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(NPR)   Kimchi could be the biggest food hit of 2013   (npr.org) divider line 61
    More: Sick, Weekend Edition, Le Cordon Bleu, street food  
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9723 clicks; posted to Main » on 31 Dec 2012 at 7:42 AM (1 year ago)   |  Favorite    |   share:  Share on Twitter share via Email Share on Facebook   more»



Voting Results (Smartest)
View Voting Results: Smartest and Funniest


Archived thread
2012-12-31 07:47:48 AM
6 votes:
kimchi is farkin delicious
2012-12-31 09:06:40 AM
5 votes:
www.samarthcaterers.com

Bi Bim Bap with a healthy dose of kim chi. That stuff is delicious.
2012-12-31 08:03:47 AM
4 votes:
I suspect that most folks that claim to hate kimchi have never actually tasted any.
2012-12-31 07:59:23 AM
4 votes:

wildcardjack: Why the kimchi hate? And why the brussels sprout love?


If you don't like the smell of brussel sprouts, you only really smell them up close. Kimchi goes everywhere, permeates even granite, and will linger for days. Especially if yu have the misfortune to hang around someone who eats it. The kimchi farts are enough to strip chrome off a bumper.
2012-12-31 09:49:08 AM
3 votes:
Why the Sick tag? Kimchi is really good!

While living in Japan, I'd make キムチなべ (Kimchi Nabe). One of my favorite foods, actually. So good.

1.bp.blogspot.com
2012-12-31 08:22:25 AM
3 votes:
1) Go to Korean restaurant
2) Get a kimchi pancake


www.foodgps.com

/mmmmmmmmmm
2012-12-31 08:12:35 AM
3 votes:
Nothing wrong with a little Korean Sauerkraut.

/Your sauerkraut is now Gangnam style
2012-12-31 08:01:25 AM
3 votes:
I hope it doesn't get too popular. My Asian grocery store makes their own and sells it at a rather reasonable price.
2012-12-31 07:54:38 AM
3 votes:
pjmedia.com
2012-12-31 07:54:06 AM
3 votes:
If you like Kimchi, eat it. It sure is good for you.

I've liked it, and have been eating it, since 1981.

You are free to like it or hate it. Don't expect me to care, though.
2012-12-31 07:39:52 AM
3 votes:
I made the mistake of walking into my Korean friend's house when his mom was unsealing a batch one day in high school. To this day, I don't think I've smelled anything worse, and I work with dead bodies and sick people leaking a variety of fluids.
2012-12-31 04:29:12 AM
3 votes:
I'm ok with this.
2012-12-31 01:32:07 PM
2 votes:

MaliFinn: The problem with saying you like or don't like kimchi is that there's no single recipe for the stuff.


There are many different kinds of kimchi, but usually when a person just says "kimchi," you can figure that they mean the variety made with red pepper and nappa cabbage.  Of course, even then, there are many variations and recipes.  Interesting historical fact: the red pepper used in kimchi ("gochu") came originally from the Americas.
2012-12-31 01:19:05 PM
2 votes:

LooseLips: Kimchi fan here. It took several tries and a couple awkward glances around Korean restaurants for me, but I eventually realized kimchi is more of a condiment rather than a side dish. I understand if a few farkers might find ketchup or mustard delicious straight from the bottle, but we also know that these things exist in order to make the main meal even more delicious. Once I understood this about kimchi, I now cannot have a Korean dish without it.

/Bibimbap and kimchi is one of my ultimate comfort foods


I know what you mean.

The korean word for those little bowls of things they serve with meals, including kimchi, is "banchan."  They generally translate "banchan" as "side dishes" but I think that's a mistake.  They really are more like condiments.  Kimchi is really more like a condiment in that it's meant to be placed on top of or mixed into a dish like salt or butter, not really eaten on its own (though yes, of course occasionally some Koreans will do that).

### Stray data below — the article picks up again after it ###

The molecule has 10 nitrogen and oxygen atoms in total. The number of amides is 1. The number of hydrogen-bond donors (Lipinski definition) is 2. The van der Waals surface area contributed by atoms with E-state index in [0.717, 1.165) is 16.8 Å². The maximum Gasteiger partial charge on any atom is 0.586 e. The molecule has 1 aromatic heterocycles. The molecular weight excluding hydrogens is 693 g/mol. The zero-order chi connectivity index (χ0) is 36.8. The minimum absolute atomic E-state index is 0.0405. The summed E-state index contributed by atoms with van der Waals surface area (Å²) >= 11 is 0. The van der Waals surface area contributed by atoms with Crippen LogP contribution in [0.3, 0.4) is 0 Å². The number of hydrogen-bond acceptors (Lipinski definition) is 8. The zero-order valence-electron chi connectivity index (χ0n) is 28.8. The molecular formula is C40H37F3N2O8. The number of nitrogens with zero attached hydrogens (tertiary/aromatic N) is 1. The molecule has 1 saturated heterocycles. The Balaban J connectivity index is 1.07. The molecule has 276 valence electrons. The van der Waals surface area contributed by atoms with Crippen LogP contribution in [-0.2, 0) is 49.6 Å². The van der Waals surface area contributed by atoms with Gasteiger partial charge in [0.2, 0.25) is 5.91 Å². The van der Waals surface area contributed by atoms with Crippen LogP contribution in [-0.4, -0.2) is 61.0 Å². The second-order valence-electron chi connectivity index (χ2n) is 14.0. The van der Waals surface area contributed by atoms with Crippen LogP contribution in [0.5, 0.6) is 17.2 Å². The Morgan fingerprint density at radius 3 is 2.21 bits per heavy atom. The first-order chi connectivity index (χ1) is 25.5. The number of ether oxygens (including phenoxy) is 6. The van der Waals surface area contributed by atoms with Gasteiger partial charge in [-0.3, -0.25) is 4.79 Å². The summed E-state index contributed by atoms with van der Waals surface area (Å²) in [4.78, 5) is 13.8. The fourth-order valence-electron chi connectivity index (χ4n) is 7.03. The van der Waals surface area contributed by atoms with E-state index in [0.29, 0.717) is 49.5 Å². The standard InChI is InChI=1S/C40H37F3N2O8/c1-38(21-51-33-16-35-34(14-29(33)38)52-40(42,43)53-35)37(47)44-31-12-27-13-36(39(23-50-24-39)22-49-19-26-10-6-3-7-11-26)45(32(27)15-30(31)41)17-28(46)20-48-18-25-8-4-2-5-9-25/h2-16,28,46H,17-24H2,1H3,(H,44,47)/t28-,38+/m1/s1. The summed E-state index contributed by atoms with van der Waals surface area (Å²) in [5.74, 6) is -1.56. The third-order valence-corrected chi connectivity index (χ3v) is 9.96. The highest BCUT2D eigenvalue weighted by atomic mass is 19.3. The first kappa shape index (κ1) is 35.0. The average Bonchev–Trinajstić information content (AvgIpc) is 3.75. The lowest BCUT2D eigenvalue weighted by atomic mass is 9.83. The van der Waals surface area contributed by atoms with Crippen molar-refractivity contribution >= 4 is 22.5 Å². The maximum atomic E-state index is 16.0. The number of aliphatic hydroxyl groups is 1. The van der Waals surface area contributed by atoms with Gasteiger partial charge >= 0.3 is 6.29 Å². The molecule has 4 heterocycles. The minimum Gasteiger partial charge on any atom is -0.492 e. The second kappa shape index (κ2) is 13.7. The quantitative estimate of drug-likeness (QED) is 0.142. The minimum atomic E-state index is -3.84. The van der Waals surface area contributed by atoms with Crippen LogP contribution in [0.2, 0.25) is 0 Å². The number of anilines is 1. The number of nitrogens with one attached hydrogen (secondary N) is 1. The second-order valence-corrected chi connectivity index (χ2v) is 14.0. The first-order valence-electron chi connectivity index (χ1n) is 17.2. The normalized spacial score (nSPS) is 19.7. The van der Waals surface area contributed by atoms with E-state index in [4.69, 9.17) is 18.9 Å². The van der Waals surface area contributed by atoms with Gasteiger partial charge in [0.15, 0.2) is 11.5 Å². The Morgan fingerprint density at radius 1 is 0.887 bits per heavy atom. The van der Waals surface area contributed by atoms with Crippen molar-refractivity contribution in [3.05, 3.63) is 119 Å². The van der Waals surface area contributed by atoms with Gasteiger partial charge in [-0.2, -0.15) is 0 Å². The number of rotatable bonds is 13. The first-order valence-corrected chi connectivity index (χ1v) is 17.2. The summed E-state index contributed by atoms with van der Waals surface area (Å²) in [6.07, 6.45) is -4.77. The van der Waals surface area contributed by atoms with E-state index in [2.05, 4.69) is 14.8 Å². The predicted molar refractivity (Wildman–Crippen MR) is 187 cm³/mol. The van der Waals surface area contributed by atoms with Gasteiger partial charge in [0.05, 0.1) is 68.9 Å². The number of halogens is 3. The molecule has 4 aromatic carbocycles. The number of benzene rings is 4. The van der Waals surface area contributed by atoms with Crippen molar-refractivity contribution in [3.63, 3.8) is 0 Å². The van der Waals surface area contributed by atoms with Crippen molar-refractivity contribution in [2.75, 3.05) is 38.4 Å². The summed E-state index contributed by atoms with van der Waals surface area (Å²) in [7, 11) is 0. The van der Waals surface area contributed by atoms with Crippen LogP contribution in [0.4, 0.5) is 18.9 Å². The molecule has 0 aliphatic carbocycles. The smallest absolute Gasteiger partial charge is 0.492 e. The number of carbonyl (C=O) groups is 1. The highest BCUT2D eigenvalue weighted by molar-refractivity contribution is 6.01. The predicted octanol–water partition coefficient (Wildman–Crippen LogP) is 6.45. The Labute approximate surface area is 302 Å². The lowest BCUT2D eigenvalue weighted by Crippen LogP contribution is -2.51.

I have an American friend who's never been to Asia but loves kimchi.  There are no Korean restaurants where he lives now, so every time he comes to town on a visit, one of the first things he'll say is, "Let's go to the Korean restaurant!."  He'll order kimchi fried rice and then, while I'm eating my bibimbap, he'll dump the little bowl of kimchi onto his kimchi friend rice and gobble it up.  I have to ask for a second bowl of kimchi if I want any for myself, and even then, he'll take half of THAT.

It's a bit embarrassing, really.  It would be like if you had a penpal in Asia who came to America for the very first time and when you went out to eat together, she ordered a hamburger, threw the meat patty away, and used the bun to make a ketchup sandwich.  Except the analogy doesn't quite work because most Asians have had hamburgers before.

/Oh, and he eats the kimchi with his fingers, too, but that's a separate issue.
2012-12-31 11:47:14 AM
2 votes:
Kimchi is fantastic, and ridiculously easy to make.  If you don't let it go for months of fermentation, it doesn't stink either.  "Fresh" Kimchi is more popular anyway, so for those who care about 'authenticity' don't need to worry.  The really funky stuff is more of a niche product.

/Korean wife
//Lunar New Year was food crazy, until her folks moved to Colorado
2012-12-31 11:23:07 AM
2 votes:
You don't have to look too far to find "Poor people food" that just won't go away:

2.bp.blogspot.com
2012-12-31 11:11:42 AM
2 votes:

If food smells bad, I won't eat it.  If it looks bad, I won't eat it.  I eat with my nose and eyes first.  As a result, there's a lot of foods people love that I just won't touch, because it either smells like a rotting corpse or looks disgusting.  Kimchi is one of those foods.  My boyfriend loves it, and I make him eat it at someone else's house, because I don't want that god-awful odor permeating our furniture.  I tasted it once, just to shut him up, and about 15 minutes later, it ended up in our downstairs toilet.

So yeah, that's been my experience with the product.
2012-12-31 10:11:16 AM
2 votes: